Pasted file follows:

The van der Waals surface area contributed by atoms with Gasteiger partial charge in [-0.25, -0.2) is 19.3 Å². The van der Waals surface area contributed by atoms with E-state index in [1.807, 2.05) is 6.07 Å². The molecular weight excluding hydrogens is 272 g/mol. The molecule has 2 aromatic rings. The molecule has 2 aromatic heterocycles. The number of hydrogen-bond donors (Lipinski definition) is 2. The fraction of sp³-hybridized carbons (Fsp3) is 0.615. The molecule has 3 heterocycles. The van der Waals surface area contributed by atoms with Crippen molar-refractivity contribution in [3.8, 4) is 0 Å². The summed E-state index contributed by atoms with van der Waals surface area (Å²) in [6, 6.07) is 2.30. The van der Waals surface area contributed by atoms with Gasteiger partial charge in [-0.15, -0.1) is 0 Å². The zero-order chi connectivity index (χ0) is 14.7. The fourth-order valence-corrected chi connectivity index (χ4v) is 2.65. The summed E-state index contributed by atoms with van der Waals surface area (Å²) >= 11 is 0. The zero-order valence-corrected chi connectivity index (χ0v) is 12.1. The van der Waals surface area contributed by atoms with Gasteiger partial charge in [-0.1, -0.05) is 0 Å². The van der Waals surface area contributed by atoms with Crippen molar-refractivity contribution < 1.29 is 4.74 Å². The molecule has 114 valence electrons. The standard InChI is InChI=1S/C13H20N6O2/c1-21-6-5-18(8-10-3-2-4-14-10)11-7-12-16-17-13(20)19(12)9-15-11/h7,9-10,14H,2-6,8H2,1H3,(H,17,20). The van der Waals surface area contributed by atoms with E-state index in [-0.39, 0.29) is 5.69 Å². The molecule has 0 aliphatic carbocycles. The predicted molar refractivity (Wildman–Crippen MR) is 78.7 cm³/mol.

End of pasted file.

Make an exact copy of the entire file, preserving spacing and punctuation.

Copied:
The van der Waals surface area contributed by atoms with Gasteiger partial charge in [-0.25, -0.2) is 19.3 Å². The van der Waals surface area contributed by atoms with E-state index in [1.807, 2.05) is 6.07 Å². The molecular weight excluding hydrogens is 272 g/mol. The molecule has 2 aromatic rings. The molecule has 2 aromatic heterocycles. The number of hydrogen-bond donors (Lipinski definition) is 2. The fraction of sp³-hybridized carbons (Fsp3) is 0.615. The molecule has 3 heterocycles. The van der Waals surface area contributed by atoms with Crippen molar-refractivity contribution in [3.8, 4) is 0 Å². The summed E-state index contributed by atoms with van der Waals surface area (Å²) in [6, 6.07) is 2.30. The van der Waals surface area contributed by atoms with Gasteiger partial charge in [-0.15, -0.1) is 0 Å². The zero-order chi connectivity index (χ0) is 14.7. The fourth-order valence-corrected chi connectivity index (χ4v) is 2.65. The summed E-state index contributed by atoms with van der Waals surface area (Å²) >= 11 is 0. The zero-order valence-corrected chi connectivity index (χ0v) is 12.1. The van der Waals surface area contributed by atoms with Gasteiger partial charge in [-0.1, -0.05) is 0 Å². The van der Waals surface area contributed by atoms with Crippen molar-refractivity contribution < 1.29 is 4.74 Å². The molecule has 114 valence electrons. The standard InChI is InChI=1S/C13H20N6O2/c1-21-6-5-18(8-10-3-2-4-14-10)11-7-12-16-17-13(20)19(12)9-15-11/h7,9-10,14H,2-6,8H2,1H3,(H,17,20). The van der Waals surface area contributed by atoms with E-state index in [-0.39, 0.29) is 5.69 Å². The molecule has 0 aliphatic carbocycles. The predicted molar refractivity (Wildman–Crippen MR) is 78.7 cm³/mol.